3 Things You Should Know About Small Business: Jan. 26

NEW YORK ( MainStreet) -- What's happening in small business today?

1. Quick-service restaurants take the gold. Stock values for the public companies of quick-service restaurants such as Chipotle ( CMG), McDonald's ( MCD) and pizza chains such as Domino's ( DPZ) beat the overall market last year and performed much better than the rest of the restaurant industry, according to QSR Magazine.

The still sluggish economy and cautious consumer spending is helping the more economical restaurants in the fast-casual space perform well.

2. The FTC's new Business Opportunity Rule. The Federal Trade Commission has come up with a rule to restrict those bogus business opportunities often seen in your mailbox. The Business Opportunity Rule, which goes into effect March 1, requires people who sell business opportunities to disclose more information than in the past.

According to the article, anyone selling a business opportunity must create a one-page disclosure document that includes: whether legal action has ever been taken against the seller; if there is a refund policy for the business transaction; the earnings claim, if there is one, that a buyer can expect to earn through the opportunity; and references for the seller.

If you're considering the business opportunity, this disclosure document should protect you from bogus deals. Pay close attention to the earnings claims -- the seller must list how much other buyers have made and where they were located, the article says.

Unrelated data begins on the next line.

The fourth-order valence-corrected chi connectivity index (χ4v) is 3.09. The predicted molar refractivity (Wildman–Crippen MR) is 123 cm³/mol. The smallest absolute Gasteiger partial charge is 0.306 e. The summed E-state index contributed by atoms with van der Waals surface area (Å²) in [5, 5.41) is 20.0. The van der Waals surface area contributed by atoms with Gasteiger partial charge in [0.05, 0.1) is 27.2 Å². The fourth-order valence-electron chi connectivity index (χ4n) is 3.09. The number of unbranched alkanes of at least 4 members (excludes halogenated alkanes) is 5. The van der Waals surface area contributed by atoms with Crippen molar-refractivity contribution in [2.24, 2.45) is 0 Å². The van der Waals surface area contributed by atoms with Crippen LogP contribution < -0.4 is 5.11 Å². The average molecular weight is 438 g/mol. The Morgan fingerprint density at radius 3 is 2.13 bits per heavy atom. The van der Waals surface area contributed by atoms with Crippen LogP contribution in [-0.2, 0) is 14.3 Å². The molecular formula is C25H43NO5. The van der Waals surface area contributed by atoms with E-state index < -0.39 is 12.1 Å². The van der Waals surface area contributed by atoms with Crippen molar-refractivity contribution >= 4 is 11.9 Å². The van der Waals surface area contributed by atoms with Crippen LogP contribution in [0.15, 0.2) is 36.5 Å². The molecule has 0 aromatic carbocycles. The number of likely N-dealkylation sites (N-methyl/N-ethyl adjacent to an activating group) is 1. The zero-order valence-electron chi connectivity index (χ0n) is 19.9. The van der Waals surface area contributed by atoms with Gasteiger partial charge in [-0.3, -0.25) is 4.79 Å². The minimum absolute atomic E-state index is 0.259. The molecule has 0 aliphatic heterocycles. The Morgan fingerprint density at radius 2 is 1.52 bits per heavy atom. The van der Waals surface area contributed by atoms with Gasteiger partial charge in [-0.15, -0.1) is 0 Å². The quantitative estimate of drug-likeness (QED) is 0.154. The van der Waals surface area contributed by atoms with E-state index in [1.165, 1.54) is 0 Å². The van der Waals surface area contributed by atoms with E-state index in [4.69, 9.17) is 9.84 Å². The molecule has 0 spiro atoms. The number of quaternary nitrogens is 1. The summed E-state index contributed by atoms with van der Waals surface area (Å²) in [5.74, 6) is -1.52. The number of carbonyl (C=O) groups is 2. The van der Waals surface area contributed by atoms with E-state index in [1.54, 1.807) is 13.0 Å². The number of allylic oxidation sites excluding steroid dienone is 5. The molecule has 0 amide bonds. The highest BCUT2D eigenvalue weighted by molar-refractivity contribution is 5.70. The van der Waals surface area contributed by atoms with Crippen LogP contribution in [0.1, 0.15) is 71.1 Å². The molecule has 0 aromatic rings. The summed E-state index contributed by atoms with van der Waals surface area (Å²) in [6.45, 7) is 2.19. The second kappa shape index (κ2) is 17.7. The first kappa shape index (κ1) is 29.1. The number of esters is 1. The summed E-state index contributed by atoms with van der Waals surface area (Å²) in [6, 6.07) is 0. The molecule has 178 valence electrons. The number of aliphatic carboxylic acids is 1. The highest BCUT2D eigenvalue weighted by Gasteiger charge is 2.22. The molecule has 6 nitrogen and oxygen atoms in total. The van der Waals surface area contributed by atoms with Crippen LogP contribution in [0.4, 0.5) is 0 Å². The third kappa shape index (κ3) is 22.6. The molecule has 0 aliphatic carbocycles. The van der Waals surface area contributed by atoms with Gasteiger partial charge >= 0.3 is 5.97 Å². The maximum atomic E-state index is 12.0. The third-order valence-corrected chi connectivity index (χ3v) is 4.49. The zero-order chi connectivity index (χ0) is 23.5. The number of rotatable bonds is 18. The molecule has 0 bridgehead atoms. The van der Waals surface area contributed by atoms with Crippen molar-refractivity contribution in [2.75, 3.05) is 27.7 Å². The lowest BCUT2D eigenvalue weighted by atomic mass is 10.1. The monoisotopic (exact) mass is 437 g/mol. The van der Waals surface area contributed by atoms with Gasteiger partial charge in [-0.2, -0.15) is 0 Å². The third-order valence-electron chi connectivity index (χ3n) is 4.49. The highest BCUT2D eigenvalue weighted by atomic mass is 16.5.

3. How to be a part-time entrepreneur. Learning to balance work and life is difficult for anyone, but especially for a small-business owner, since for many their work is their life.

One owner shared his secret to being able to spend ample time with his daughter while still running a business. Inc.com contributor Hans Steege, the co-owner of Dero, a Minneapolis-based business that builds bicycle-friendly communities worldwide, shares the decisions he and his partner had to make to cut down the hours they were in the office. One of the biggest was learning to let go of control and accept that the "business could not be about us. If we needed to be physically present for the business to run, this wasn't going to work."

-- Written by Laurie Kulikowski in New York.

To contact Laurie Kulikowski, send an email to: Laurie.Kulikowski@thestreet.com.

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Disclosure: TheStreet's editorial policy prohibits staff editors, reporters and analysts from holding positions in any individual stocks.

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